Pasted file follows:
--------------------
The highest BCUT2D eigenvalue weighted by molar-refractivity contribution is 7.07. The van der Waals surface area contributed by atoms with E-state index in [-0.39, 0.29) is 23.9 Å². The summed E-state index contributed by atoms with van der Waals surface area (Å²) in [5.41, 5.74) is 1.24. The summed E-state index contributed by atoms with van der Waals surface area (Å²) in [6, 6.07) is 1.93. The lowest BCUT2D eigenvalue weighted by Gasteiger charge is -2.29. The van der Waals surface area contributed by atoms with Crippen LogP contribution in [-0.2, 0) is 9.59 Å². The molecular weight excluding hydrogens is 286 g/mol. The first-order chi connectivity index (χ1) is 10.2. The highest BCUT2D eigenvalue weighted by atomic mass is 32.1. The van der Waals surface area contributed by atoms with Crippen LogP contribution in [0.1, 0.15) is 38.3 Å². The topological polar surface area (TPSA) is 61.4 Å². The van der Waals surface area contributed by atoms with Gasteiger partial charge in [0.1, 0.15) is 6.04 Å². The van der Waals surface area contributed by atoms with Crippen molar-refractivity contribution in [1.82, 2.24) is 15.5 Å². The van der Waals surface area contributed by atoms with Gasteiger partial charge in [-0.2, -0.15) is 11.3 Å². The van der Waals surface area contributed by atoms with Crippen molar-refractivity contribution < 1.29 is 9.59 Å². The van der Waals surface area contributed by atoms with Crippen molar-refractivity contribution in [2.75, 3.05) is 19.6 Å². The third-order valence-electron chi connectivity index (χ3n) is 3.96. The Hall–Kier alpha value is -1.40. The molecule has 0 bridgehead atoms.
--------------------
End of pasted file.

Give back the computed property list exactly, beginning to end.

The highest BCUT2D eigenvalue weighted by molar-refractivity contribution is 7.07. The van der Waals surface area contributed by atoms with E-state index in [-0.39, 0.29) is 23.9 Å². The summed E-state index contributed by atoms with van der Waals surface area (Å²) in [5.41, 5.74) is 1.24. The summed E-state index contributed by atoms with van der Waals surface area (Å²) in [6, 6.07) is 1.93. The lowest BCUT2D eigenvalue weighted by Gasteiger charge is -2.29. The van der Waals surface area contributed by atoms with Crippen LogP contribution in [-0.2, 0) is 9.59 Å². The molecular weight excluding hydrogens is 286 g/mol. The first-order chi connectivity index (χ1) is 10.2. The highest BCUT2D eigenvalue weighted by atomic mass is 32.1. The van der Waals surface area contributed by atoms with Crippen LogP contribution in [0.1, 0.15) is 38.3 Å². The topological polar surface area (TPSA) is 61.4 Å². The van der Waals surface area contributed by atoms with Gasteiger partial charge in [0.1, 0.15) is 6.04 Å². The van der Waals surface area contributed by atoms with Crippen molar-refractivity contribution in [1.82, 2.24) is 15.5 Å². The van der Waals surface area contributed by atoms with Gasteiger partial charge in [-0.2, -0.15) is 11.3 Å². The van der Waals surface area contributed by atoms with Crippen molar-refractivity contribution < 1.29 is 9.59 Å². The van der Waals surface area contributed by atoms with Crippen molar-refractivity contribution in [2.75, 3.05) is 19.6 Å². The third-order valence-electron chi connectivity index (χ3n) is 3.96. The Hall–Kier alpha value is -1.40. The molecule has 0 bridgehead atoms.